Mozart Piano Concerto in A-Major no. 23 K. 488 - Performed by Maurizio Pollini and the Vienna Philharmonic/Conducted by Karl Bohm
When Evan asked me to name my favourite album, I found myself both deeply flattered by and cursing him. Of course I had to say yes, but how on earth was I supposed to make but a single choice? The easy way out would have been to offer some sort of preamble, mentioning others I might have chosen, and thus to have my cake and eat it. But no, I exercised a rare degree – for me – of self-discipline, and resolved to select just one. It was upon hearing this performance that, somehow, something clicked in my mind or, perhaps better, in my soul. Doubtless foundations had been laid beforehand. Though memories of childhood and adolescence are notoriously unreliable, I am reasonably sure that, around this time, I had begun far more ‘seriously’ to practise the piano, if only because I had finally reached a stage at which I could enjoy ‘playing’ piano music that was ‘great’ music, for instance, Mozart’s eternally-underrated piano sonatas. For reasons that I simply cannot recall, but which may not have been eternally unconnected, I had somewhat at random, bought a cassette for my mother as a birthday present. She played it a few days afterward, whilst, if I remember correctly, taking a bath. I heard the music from my bedroom and found myself utterly spellbound, as I have been ever since upon hearing this very same recording. (I eventually bought it for myself on cassette, and later CD.)
The recording in question was of Mozart’s great A major piano concerto, no.23, KV 488, and I had chanced upon what remains – not only, I hope, for sentimental reasons – my single favourite recording of a work I now love far more than words can express. (That is a problem, I realise, when writing for a blog, but anyway...) Maurizio Pollini, the Vienna Philharmonic Orchestra, and Karl Böhm: such a ‘dream’ partnership must have been brought to me by something akin to Providence. Pollini’s ‘chilly’ reputation – not unlike that of one of his great collaborators, the composer-conductor Pierre Boulez – has always been at best misleading, yet no one hearing him here, ‘accompanied’ in the best sense by the agonising warmth and beauty of the Vienna Philharmonic, and the almost ageless wisdom of the veteran Mozartian, Böhm, might conceivably accuse him of any such thing. There is, rightly, nothing of the sentimental; there is, rightly, a profound understanding of form, of harmonic rhythm, of everything that makes the work ultimately meaningful; there is, rightly, the most perfectly graded of crystalline responses to Mozart’s impossibly unsparing writing. (Every note must sound both for itself, and in perfect connection with every other, whilst the performance must sound as though it is the easiest thing in the world. Beethovenian struggle has no place here.)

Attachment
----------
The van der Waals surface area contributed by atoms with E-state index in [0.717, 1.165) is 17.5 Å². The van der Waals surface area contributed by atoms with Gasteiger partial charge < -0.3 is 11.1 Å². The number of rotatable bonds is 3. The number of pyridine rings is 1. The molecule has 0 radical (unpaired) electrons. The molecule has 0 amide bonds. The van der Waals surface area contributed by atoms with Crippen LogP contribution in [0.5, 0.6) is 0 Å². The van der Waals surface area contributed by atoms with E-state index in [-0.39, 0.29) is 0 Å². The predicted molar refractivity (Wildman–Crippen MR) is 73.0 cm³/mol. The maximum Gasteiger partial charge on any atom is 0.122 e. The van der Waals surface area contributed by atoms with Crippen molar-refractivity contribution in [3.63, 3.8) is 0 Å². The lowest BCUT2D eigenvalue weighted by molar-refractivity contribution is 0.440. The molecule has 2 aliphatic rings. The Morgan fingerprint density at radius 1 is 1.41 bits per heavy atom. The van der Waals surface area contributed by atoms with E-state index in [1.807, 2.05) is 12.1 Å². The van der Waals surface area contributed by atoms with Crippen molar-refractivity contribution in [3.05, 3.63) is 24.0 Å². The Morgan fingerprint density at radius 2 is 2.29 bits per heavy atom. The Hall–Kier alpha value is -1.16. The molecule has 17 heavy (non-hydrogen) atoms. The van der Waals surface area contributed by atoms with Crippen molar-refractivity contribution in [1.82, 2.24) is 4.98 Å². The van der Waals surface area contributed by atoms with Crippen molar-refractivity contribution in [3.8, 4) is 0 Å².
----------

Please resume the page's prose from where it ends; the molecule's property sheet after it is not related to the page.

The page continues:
And yet, one never doubts that this is ‘absolute’ music readily plumbing dramatic depths at least as great as any to which words may happen to be attached, whether that be through Pollini’s aristocratic yet imploring voicing and turning of Mozart’s phrases, as human, as operatic, as anything in The Marriage of Figaro; whether it be through the VPO’s alchemic orchestral blend, which yet retains utterly individual timbral distinction (just try those legendary Viennese oboes, which you will either love or hate!); or whether it be through Böhm’s second-nature guidance of those notoriously recalcitrant players, here as biddable as sailors in the presence of a siren. The rare – in every sense – tonality of F-sharp minor in the great Adagio slow movement cannot fail to move, Orpheus-like, even the stoniest of Fury hearts in a performance such as this. Yet the first movement, vernal yet haunted by flickering reminiscences and presentiments of an almost Brahmsian autumn – clarinets certainly help there, especially when they come from this orchestra – has one smiling through Mozartian tears in a sense both tragic and Elysian. Without underlining, that easiest, most deadly temptation in Mozart performance, that same suspicion that the Angel of Death may not actually be so far away, is brought to us in the apparent high spirits of the finale too. I have learned so much, not only about Mozart, but also about myself, through the epiphany of this recording.
And so, when the possibility came as an undergraduate to perform my first piano concerto with an orchestra, there was never the slightest doubt in my mind as to which I should choose. Thank goodness no recording exists, but in the end, I was not entirely displeased with the result. I managed, moreover, to exorcise the demon, which, following a very bad experience, had me abstain from performing any Mozart whatsoever in public for a good few years. This recording was in a sense responsible for both those moments of madness. Do not let Mozart’s – or Pollini’s – Apollonian reputation mislead; this is dangerous, uncanny, life-changing music: at least as much as anything by Wagner or Mahler.
Boulezian is a world-renowned blogger and music history professor in London
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